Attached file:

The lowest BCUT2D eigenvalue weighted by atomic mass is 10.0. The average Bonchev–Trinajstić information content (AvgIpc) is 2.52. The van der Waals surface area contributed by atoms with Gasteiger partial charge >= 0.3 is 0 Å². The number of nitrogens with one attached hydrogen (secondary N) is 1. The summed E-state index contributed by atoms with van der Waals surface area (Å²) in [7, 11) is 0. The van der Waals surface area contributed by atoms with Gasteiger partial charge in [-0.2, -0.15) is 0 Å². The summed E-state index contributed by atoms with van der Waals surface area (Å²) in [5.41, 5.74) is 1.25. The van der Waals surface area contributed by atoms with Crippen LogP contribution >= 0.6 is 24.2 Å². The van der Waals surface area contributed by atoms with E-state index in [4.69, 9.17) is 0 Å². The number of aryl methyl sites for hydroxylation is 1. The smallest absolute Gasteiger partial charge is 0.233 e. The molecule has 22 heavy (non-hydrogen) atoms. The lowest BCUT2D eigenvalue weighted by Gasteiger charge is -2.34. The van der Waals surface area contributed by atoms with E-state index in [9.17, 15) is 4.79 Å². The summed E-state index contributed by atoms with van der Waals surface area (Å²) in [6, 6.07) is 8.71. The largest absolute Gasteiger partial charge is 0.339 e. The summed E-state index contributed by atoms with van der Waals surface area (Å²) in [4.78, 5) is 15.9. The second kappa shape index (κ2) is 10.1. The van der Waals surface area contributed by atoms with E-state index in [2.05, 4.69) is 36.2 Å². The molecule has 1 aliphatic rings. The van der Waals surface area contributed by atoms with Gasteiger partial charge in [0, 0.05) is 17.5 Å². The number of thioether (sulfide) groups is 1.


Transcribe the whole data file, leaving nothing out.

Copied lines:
The lowest BCUT2D eigenvalue weighted by atomic mass is 10.0. The average Bonchev–Trinajstić information content (AvgIpc) is 2.52. The van der Waals surface area contributed by atoms with Gasteiger partial charge >= 0.3 is 0 Å². The number of nitrogens with one attached hydrogen (secondary N) is 1. The summed E-state index contributed by atoms with van der Waals surface area (Å²) in [7, 11) is 0. The van der Waals surface area contributed by atoms with Gasteiger partial charge in [-0.2, -0.15) is 0 Å². The summed E-state index contributed by atoms with van der Waals surface area (Å²) in [5.41, 5.74) is 1.25. The van der Waals surface area contributed by atoms with Crippen LogP contribution >= 0.6 is 24.2 Å². The van der Waals surface area contributed by atoms with E-state index in [4.69, 9.17) is 0 Å². The number of aryl methyl sites for hydroxylation is 1. The smallest absolute Gasteiger partial charge is 0.233 e. The molecule has 22 heavy (non-hydrogen) atoms. The lowest BCUT2D eigenvalue weighted by Gasteiger charge is -2.34. The van der Waals surface area contributed by atoms with E-state index in [9.17, 15) is 4.79 Å². The summed E-state index contributed by atoms with van der Waals surface area (Å²) in [6, 6.07) is 8.71. The largest absolute Gasteiger partial charge is 0.339 e. The summed E-state index contributed by atoms with van der Waals surface area (Å²) in [4.78, 5) is 15.9. The second kappa shape index (κ2) is 10.1. The van der Waals surface area contributed by atoms with E-state index in [2.05, 4.69) is 36.2 Å². The molecule has 1 aliphatic rings. The van der Waals surface area contributed by atoms with Gasteiger partial charge in [0, 0.05) is 17.5 Å². The number of thioether (sulfide) groups is 1.